Survey: 1 in 3 female undergrads at UNC-Chapel Hill has been sexually assaulted

As part of a national survey released Tuesday, more than one in three undergraduate female students at the University of North Carolina at Chapel Hill reported having been sexually assaulted.

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Matthew Burns
, senior producer/politics editor, & Amanda Lamb, WRAL reporter
CHAPEL HILL, N.C. — As part of a national survey released Tuesday, more than one in three undergraduate female students at the University of North Carolina at Chapel Hill reported having been sexually assaulted.
UNC-Chapel Hill was one of 33 schools to participate in the Association of American Universities Campus Climate Survey on Sexual Assault and Misconduct. More than 180,000 undergraduate and graduate students were surveyed across those public and private universities to gauge the prevalence nationwide of sexual assault, stalking and harassment on campus.
Overall, more than 20 percent of survey respondents at UNC-Chapel Hill reported being raped or unwanted touching, and another student was the perpetrator in nearly three-quarters of the incidents. About 85 percent of the assaults occurred during the school year, and about two in five were in a campus residence hall or fraternity house.

About two-thirds of those reporting some form of assault said they had been drinking before the incident, and a majority said the assailant had been drinking. Nine percent of respondents said they were given a spiked drink or drugs without their knowledge before the assault.

"You just hear about it from various people. It's not hard to believe." junior Jacquelyn Boyd said of sex assaults on campus.

The prevalence of sexual assault at UNC-Chapel Hill was higher than the national average, according to the AAU survey. Nationwide, only 13 percent of respondents reported being raped or unwanted touching.

"The data are very concerning and reinforce what we know to be true both on our campus and across the country: sexual assault and sexual harassment are serious problems that deeply affect our community," UNC-Chapel Hill Interim Chancellor Kevin Guskiewicz said in a statement. "These behaviors have profound physical and emotional effects on the people who experience them and also have lasting impacts on other members of the campus community. And while many of you have been very active in raising awareness and staying engaged in the issue, we need the help of every person – now more than ever – to change our culture."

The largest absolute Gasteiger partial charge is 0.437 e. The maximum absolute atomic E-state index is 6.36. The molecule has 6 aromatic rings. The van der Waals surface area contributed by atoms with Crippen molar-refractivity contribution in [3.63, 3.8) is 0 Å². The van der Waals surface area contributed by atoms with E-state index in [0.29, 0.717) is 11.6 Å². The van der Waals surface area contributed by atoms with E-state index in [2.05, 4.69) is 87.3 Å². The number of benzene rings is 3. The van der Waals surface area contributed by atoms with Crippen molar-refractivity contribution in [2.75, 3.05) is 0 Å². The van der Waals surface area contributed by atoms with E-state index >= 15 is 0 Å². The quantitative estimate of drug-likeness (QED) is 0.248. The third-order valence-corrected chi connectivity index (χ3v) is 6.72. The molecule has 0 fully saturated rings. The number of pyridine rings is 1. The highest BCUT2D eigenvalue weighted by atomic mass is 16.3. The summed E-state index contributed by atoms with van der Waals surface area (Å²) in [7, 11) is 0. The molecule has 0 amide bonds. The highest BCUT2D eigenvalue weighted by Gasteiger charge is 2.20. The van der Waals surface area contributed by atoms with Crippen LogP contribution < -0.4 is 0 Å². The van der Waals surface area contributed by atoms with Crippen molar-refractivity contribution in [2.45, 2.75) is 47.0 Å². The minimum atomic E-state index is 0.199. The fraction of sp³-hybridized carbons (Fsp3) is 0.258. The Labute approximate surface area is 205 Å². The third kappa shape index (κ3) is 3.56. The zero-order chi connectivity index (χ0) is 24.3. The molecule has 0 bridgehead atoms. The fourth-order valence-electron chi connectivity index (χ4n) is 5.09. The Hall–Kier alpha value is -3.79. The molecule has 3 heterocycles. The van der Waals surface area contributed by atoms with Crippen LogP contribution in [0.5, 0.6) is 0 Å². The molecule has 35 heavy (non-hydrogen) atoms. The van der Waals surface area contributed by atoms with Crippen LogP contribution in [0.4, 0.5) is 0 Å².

The findings by the U.S. Department of Education's Office for Civil Rights came after a five-year investigation prompted by complaints from several women who said UNC-Chapel Hill underreported sex assaults in an annual report on campus crime and created a hostile environment for students trying to report an assault.
UNC-Chapel Hill has made changes as a result of the complaint and the OCR's findings:

Students said they feel some of those measures have failed.

"I think a lot of kids come to school not understanding what those rules really mean, and I don't think the university does a good job educating new incoming freshman," sophomore Grace Stroup said.

"It seems like a lot of things they say are hollow. They say they are making changes, but they don't go into specifics about it. They say they will follow up, and they don't," Boyd said.

The AAU survey shows that only 17.5 percent of respondents sought help from a UNC-Chapel Hill resource, such as campus police, health services or the Gender Violence Services Coordinator. The majority of those who didn't seek help said they didn't think the incident was serious enough to report, because they either weren't hurt, felt like the situation was common on campus or because they had been drinking.

"In the coming weeks and months, we will direct our attention to strengthening our prevention efforts," Guskiewicz said, noting that the campus will put together a group of students, faculty and staff to help develop a comprehensive strategy for prevention and awareness that will resonate with students. "We need collective action to bring about change."

But the survey also noted that most UNC-Chapel Hill students who witnessed sexual harassment or an abusive situation that could have resulted in an assault said they took some action to intervene and help the person in trouble.

"I've been asked by a lot of my female friends to walk home with them at night, from the library to walk to their dorm with them. I'm always up for that," sophomore Danny Bastawros said.

Women on campus said students need to stick together.

"I think the attitude is go in with someone else and go out with someone else," Stroup said. "Never go anywhere by yourself, especially in light of all the events that have happened this year already. I think the people on this campus are more heightened of the danger of something happening."

In September, a woman was sexually assaulted and robbed at knifepoint in a parking garage of an off-campus apartment complex, and several students said they were harassed by a man outside Davis Library.

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